At the end of October of last year, we reported on the community meeting in Logan Square for a Dual Tower residential complex proposed by developer Rob Buono. Round Two of the public input process was held Monday night at Haas Park, with 1st Ward Alderman Proco “Joe” Moreno once again presiding.
The Alderman began this meeting, as he did the first, asking those in attendance for polite, orderly discourse, without bullying or interruption, and thanking them for their respectful participation. Then, clearly agitated, he held up a flier that had been circulated in the neighborhood, that he called “cowardly.” (I did not have an opportunity to read the memo, but a resident seated next to me told me it was mostly a political slam against Moreno. The resident threw his in the garbage.)
The tone for the meeting got worse about halfway through the Alderman’s introduction, when, after interrupting him for a second time, and being told there would be no third time, an unhappy resident stormed out of the meeting, declaring the project’s future “is already decided.”
Developer Rob Buono took the floor to go over pertinent statistics on the buildings, and in particular, the major changes made in response to objections from the public to the original plans. The biggest difference is the elimination of three floors from the North Tower. Once planned for 15 floors, the new design cuts it down to 12 floors, while the South Tower remains at 11 floors. This results in the North Tower being about 33 feet shorter than originally planned.
The number of residences in the North Tower has been reduced to 135, down from 176. The smaller tower remains at 78 units. Overall, a 16% reduction in total units. While parking spaces — always an important issue with area residents — were decreased from 71 spaces to 68. With the decrease in overall units, this means an increase in parking-per-unit from .28 to .32-per-unit. And, despite fewer overall units, the percentage of affordable units stands at 13.78%, well above the 10% the city requires for transit-oriented developments.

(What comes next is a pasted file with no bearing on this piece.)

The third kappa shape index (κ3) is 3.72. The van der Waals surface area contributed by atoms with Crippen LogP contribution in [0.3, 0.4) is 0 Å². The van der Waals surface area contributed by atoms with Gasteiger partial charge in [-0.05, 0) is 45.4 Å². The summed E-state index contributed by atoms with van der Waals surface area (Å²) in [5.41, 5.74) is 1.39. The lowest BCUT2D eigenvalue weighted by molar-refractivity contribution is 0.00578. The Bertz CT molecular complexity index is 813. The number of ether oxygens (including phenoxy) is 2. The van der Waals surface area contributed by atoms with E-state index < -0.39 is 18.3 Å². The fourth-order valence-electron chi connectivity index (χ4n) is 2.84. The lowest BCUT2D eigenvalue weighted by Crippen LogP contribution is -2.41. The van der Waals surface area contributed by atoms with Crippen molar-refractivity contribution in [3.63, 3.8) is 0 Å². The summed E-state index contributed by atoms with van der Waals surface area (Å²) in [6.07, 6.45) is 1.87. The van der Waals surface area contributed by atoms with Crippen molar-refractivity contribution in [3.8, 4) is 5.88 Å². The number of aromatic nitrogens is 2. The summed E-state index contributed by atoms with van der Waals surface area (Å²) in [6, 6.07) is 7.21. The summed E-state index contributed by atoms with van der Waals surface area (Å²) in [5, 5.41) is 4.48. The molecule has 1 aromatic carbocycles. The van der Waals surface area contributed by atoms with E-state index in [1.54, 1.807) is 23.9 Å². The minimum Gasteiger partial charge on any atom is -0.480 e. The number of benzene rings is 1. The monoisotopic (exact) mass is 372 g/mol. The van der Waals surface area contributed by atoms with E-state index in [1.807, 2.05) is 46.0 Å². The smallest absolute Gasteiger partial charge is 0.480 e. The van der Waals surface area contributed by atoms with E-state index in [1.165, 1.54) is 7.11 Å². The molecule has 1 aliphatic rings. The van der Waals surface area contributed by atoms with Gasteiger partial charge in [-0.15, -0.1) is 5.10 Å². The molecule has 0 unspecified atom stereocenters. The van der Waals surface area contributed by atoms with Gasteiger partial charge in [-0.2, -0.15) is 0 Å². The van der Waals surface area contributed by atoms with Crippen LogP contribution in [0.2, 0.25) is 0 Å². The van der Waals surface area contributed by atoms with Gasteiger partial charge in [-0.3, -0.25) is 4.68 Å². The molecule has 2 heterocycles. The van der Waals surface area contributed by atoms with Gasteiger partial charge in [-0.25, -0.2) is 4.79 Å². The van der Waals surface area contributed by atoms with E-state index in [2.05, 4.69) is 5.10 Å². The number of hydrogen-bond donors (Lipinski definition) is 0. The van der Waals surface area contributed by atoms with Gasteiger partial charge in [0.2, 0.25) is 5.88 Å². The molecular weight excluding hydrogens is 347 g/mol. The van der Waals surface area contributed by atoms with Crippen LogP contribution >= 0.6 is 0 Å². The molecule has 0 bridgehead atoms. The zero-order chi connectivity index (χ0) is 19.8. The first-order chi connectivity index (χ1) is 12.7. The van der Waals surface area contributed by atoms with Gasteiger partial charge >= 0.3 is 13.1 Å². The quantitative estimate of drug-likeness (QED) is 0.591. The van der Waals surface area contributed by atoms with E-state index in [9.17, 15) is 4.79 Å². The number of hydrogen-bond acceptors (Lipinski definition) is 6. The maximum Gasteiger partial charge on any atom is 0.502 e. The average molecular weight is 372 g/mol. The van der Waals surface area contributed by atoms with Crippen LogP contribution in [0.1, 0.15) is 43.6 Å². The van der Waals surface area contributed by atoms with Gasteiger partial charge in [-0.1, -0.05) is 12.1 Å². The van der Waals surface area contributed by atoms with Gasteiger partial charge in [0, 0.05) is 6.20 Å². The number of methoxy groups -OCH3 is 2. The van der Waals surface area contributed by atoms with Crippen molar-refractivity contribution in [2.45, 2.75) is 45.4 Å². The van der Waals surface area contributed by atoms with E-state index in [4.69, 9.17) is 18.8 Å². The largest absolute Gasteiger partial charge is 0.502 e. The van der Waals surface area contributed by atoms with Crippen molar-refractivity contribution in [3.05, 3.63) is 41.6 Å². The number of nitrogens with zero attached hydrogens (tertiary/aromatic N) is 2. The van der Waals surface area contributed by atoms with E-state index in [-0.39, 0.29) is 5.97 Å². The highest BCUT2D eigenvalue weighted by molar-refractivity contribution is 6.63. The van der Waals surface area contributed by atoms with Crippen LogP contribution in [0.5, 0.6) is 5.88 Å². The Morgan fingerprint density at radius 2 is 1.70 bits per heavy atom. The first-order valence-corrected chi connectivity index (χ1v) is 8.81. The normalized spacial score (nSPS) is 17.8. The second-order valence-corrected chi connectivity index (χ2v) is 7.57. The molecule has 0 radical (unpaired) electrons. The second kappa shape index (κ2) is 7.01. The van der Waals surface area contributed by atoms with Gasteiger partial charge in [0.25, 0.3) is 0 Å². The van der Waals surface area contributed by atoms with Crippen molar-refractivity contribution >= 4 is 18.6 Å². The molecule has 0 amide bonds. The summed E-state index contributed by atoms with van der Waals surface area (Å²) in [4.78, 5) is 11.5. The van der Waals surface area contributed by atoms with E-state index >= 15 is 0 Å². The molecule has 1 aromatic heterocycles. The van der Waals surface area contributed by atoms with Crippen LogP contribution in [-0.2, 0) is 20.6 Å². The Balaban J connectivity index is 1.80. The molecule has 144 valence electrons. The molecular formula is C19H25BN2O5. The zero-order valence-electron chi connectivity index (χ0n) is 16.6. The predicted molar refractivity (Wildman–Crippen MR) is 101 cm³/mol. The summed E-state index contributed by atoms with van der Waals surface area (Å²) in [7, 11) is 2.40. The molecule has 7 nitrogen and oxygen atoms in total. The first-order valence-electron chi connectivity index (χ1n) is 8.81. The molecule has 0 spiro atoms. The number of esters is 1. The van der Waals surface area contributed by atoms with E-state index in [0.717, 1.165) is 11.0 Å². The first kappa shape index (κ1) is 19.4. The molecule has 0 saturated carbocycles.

Then things kinda broke down. Alderman Moreno handed out note cards for attendees to write their questions on, rather than open up the floor to an open mic format. Questions were read and answered about the Center for Neighborhood Technology (its representatives were present, and are in favor of the project), the use of units for sub-leasing or AirBnB purposes (the developer is very much against that, and hopes for to keep it out of the buildings) and the 12-story height of the North Tower. “Overzealous development,” in one attendee’s words (the developer feels this is the right height for the Milwaukee Corridor project). When asked why he felt this was the right plan for the area, Mr. Buono responded that no developer proposes a plan he thinks won’t be successful. No one spends millions of dollars if they think they’ll fail.
But for all the questions read and answered, many in the crowd continued to complain that their concerns had not been addressed. At one point in the meeting, some shouted as the Alderman attempted to read from the note cards in his hand. Those against were louder than those for, and things got rather heated until the alderman adjourned the meeting.
The adjournment was deemed rather abrupt by many, though Alderman Moreno’s kept his promise to stay afterward and talk to constituents one-on-one to continue hearing their opinions and concerns.
With the planning process, the zoning committee hearing, and city council approval still to come, the Dual Tower project has a long road ahead. And these first two public forums show there is still considerable opposition to it. It remains to be seen if the developer will be forced to scale down this proposal yet again to appease the masses, or if its current state will be enough to gain the approval of Alderman Moreno. There is surely no doubt many in the crowd Monday night are not satisfied, and have only begun to fight.
Update: March 31, 2015 @ 12:23pm
Editor’s Note: If you weren’t able to make it to the meeting and want to see it for yourself, Brian Quinn was good enough to record the event on video. You can view it by following this link.